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Title: Adaptation for mobile systems
Author: Edmonds, T. M.
Awarding Body: University of Cambridge
Current Institution: University of Cambridge
Date of Award: 2001
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Abstract:
Mobile devices operate in a environment with limited and volatile resource availability, suffering from poor CPUs, memory and battery limitations and low rate, unreliable communications when compared with their fixed counterparts. Under such conditions, applications for mobile computing require adaptation to make best use of the available resources without assuming the minimum set. This dissertation argues that such adaptation should be integrated, with centralised resource management for efficiency and fairness, but with application specific reconfiguration to ensure that adaptation remains meaningful. Current integrated adaptation systems provide resource change events to applications but fail to say exactly how to react to them. This dissertation presents Pervasive Adaptation as a new approach to integrated adaptation. This approach separates the concerns of adaptation from application functionality by providing automatic dynamic adaptation as a service external to the application. This service instruments and models an application's operation and performs reconfiguration of the application, achieving adaptation through manipulation of the locality and fidelity of application processing and data. Separating the adaptation service provides two key benefits: firstly, it reduces the work required of an application developer and secondly, it allows the same adaptation service to adapt all of the applications running in the system, ensuring cooperation and fairness. The culmination of this work is the design and implementation of the DPROJ framework which provides a complete infrastructure for the construction, deployment and dynamic adaptation of mobile applications. It not only provides the mechanisms for adaptation but also the "know-how". The adaptation service reconfigures the structure of the application based on cost-benefit analysis. Costs are estimated through a resource unification scheme under which many different resources such as CPU, communications and battery can be combined into a common metric. Performance is maintained as a dimensionless, application specific notion. Running in a simulated network environment, DPROJ is demonstrated to successfully manage the adaptation of several applications including media streaming and vision processing.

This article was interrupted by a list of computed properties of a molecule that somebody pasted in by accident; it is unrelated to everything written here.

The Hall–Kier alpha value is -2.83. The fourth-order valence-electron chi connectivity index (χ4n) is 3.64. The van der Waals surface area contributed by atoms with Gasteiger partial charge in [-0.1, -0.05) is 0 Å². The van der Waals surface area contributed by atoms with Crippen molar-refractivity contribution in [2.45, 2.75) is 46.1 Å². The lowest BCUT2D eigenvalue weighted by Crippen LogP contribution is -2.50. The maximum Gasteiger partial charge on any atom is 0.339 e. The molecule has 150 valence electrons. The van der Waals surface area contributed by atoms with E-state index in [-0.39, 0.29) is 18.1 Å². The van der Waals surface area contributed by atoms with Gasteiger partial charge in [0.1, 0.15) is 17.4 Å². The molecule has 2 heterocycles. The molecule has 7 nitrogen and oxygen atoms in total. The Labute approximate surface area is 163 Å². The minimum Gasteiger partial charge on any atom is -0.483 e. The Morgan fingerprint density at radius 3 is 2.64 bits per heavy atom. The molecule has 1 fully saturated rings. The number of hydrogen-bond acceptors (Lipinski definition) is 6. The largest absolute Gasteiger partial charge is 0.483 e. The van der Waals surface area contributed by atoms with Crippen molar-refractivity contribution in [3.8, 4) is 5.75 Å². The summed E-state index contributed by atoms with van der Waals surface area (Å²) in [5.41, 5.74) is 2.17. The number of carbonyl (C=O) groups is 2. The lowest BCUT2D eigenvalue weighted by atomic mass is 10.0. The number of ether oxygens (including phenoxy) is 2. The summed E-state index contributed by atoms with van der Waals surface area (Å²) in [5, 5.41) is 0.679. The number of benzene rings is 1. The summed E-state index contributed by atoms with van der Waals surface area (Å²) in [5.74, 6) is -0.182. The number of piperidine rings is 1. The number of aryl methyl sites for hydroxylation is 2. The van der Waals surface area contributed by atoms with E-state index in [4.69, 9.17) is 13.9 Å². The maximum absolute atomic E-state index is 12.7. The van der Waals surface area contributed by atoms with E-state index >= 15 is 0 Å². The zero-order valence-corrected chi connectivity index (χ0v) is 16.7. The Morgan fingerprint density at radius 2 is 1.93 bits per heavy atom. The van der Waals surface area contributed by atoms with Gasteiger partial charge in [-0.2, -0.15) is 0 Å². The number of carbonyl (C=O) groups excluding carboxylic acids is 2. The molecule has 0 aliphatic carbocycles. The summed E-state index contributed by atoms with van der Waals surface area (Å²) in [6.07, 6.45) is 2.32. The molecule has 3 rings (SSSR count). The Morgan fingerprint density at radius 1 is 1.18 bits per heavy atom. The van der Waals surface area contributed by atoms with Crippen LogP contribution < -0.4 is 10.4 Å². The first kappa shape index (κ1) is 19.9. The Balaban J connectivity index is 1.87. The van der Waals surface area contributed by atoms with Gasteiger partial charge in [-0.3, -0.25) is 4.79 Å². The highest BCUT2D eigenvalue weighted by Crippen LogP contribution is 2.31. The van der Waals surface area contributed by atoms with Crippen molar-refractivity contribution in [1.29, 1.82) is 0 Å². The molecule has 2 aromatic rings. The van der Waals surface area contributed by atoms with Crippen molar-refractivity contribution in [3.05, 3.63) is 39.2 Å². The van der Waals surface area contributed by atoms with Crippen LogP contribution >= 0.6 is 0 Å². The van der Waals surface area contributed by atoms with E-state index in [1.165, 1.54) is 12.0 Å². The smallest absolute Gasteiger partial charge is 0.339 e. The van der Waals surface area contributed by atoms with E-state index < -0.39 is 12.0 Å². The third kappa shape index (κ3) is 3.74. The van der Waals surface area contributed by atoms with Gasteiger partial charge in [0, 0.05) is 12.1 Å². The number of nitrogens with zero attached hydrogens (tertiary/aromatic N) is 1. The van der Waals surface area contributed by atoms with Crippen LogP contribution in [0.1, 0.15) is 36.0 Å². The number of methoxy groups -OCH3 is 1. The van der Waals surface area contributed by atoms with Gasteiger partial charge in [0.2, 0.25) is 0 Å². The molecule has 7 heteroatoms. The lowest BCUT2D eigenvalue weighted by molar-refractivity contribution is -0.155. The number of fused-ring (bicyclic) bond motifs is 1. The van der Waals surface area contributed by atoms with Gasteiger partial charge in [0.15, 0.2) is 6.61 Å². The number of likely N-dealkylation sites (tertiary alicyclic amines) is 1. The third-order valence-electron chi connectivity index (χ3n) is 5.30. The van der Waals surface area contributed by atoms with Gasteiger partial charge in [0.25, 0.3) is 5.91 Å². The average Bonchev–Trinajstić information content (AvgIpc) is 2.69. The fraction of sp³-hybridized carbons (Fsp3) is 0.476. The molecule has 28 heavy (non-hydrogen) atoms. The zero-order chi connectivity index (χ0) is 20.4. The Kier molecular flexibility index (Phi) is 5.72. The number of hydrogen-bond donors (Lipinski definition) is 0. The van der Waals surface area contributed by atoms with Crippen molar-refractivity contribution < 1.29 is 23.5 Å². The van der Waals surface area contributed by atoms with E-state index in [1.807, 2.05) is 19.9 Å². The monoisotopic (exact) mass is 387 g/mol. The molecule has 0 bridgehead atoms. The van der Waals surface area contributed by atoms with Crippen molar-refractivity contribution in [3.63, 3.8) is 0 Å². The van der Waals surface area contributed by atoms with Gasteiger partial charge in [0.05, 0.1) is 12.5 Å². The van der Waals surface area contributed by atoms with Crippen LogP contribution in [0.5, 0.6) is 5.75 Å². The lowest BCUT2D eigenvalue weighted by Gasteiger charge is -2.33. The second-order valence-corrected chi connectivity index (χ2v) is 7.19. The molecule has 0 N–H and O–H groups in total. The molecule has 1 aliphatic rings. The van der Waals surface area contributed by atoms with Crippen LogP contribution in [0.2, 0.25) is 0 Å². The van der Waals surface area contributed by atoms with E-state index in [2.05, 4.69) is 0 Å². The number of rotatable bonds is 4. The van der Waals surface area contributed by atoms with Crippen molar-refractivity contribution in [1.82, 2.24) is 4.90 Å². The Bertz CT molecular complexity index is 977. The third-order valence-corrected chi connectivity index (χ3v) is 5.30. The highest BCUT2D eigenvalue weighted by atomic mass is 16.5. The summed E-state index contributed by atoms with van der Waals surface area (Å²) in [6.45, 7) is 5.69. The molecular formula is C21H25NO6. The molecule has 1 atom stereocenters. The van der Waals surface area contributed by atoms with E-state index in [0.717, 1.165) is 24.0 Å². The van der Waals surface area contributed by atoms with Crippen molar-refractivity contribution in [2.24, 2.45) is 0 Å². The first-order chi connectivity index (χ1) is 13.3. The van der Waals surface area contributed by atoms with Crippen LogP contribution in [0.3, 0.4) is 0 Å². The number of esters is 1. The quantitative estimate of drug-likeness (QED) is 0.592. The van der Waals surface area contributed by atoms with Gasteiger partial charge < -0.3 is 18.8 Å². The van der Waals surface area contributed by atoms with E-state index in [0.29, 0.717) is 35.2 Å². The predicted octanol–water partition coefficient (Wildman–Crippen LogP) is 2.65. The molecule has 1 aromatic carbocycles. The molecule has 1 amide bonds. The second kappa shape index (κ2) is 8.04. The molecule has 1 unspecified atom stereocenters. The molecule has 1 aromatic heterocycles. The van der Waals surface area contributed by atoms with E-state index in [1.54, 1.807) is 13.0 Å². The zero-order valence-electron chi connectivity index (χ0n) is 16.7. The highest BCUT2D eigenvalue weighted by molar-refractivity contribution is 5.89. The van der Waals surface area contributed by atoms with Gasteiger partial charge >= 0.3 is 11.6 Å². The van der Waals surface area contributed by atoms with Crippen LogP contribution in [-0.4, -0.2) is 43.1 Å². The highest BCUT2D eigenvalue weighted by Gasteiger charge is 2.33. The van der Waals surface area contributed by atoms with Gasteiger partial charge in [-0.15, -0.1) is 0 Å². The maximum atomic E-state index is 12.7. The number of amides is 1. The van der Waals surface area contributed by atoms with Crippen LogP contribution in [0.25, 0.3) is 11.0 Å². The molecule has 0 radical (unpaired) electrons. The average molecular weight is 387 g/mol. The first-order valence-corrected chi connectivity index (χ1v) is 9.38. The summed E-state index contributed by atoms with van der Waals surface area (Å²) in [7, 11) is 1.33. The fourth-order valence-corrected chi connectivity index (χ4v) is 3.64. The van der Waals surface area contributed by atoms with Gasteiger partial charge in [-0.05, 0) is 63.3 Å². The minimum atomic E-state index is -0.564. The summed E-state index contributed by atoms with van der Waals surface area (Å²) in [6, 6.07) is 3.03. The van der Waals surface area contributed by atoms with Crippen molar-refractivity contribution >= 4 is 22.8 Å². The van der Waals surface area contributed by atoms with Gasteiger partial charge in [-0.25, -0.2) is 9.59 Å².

Supervisor: Not available Sponsor: Not available
Qualification Name: Thesis (Ph.D.) Qualification Level: Doctoral
EThOS ID: uk.bl.ethos.598760  DOI: Not available
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